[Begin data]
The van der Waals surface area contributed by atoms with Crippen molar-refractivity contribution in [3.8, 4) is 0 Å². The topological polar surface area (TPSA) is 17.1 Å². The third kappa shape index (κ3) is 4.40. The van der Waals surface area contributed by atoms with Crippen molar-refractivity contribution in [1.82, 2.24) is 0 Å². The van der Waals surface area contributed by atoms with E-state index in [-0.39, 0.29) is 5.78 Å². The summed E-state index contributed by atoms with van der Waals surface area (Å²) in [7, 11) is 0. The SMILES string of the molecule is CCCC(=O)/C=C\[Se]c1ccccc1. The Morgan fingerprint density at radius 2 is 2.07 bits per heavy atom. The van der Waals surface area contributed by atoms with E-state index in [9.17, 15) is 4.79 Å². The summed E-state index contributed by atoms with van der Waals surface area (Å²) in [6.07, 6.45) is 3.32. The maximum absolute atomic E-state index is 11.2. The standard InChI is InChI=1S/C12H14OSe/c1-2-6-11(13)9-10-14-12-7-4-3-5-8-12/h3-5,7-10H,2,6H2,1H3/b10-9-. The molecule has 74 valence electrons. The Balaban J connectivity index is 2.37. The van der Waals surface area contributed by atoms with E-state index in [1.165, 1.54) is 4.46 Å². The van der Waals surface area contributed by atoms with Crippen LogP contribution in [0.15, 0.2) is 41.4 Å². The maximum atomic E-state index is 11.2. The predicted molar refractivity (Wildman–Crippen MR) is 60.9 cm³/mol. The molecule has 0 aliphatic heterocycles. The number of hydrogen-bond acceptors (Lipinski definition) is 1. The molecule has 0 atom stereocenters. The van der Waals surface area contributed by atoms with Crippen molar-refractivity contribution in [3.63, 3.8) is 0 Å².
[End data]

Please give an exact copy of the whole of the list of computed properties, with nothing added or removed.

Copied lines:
The van der Waals surface area contributed by atoms with Crippen molar-refractivity contribution in [3.8, 4) is 0 Å². The topological polar surface area (TPSA) is 17.1 Å². The third kappa shape index (κ3) is 4.40. The van der Waals surface area contributed by atoms with Crippen molar-refractivity contribution in [1.82, 2.24) is 0 Å². The van der Waals surface area contributed by atoms with E-state index in [-0.39, 0.29) is 5.78 Å². The summed E-state index contributed by atoms with van der Waals surface area (Å²) in [7, 11) is 0. The SMILES string of the molecule is CCCC(=O)/C=C\[Se]c1ccccc1. The Morgan fingerprint density at radius 2 is 2.07 bits per heavy atom. The van der Waals surface area contributed by atoms with E-state index in [9.17, 15) is 4.79 Å². The summed E-state index contributed by atoms with van der Waals surface area (Å²) in [6.07, 6.45) is 3.32. The maximum absolute atomic E-state index is 11.2. The standard InChI is InChI=1S/C12H14OSe/c1-2-6-11(13)9-10-14-12-7-4-3-5-8-12/h3-5,7-10H,2,6H2,1H3/b10-9-. The molecule has 74 valence electrons. The Balaban J connectivity index is 2.37. The van der Waals surface area contributed by atoms with E-state index in [1.165, 1.54) is 4.46 Å². The van der Waals surface area contributed by atoms with Crippen LogP contribution in [0.15, 0.2) is 41.4 Å². The maximum atomic E-state index is 11.2. The predicted molar refractivity (Wildman–Crippen MR) is 60.9 cm³/mol. The molecule has 0 aliphatic heterocycles. The number of hydrogen-bond acceptors (Lipinski definition) is 1. The molecule has 0 atom stereocenters. The van der Waals surface area contributed by atoms with Crippen molar-refractivity contribution in [3.63, 3.8) is 0 Å².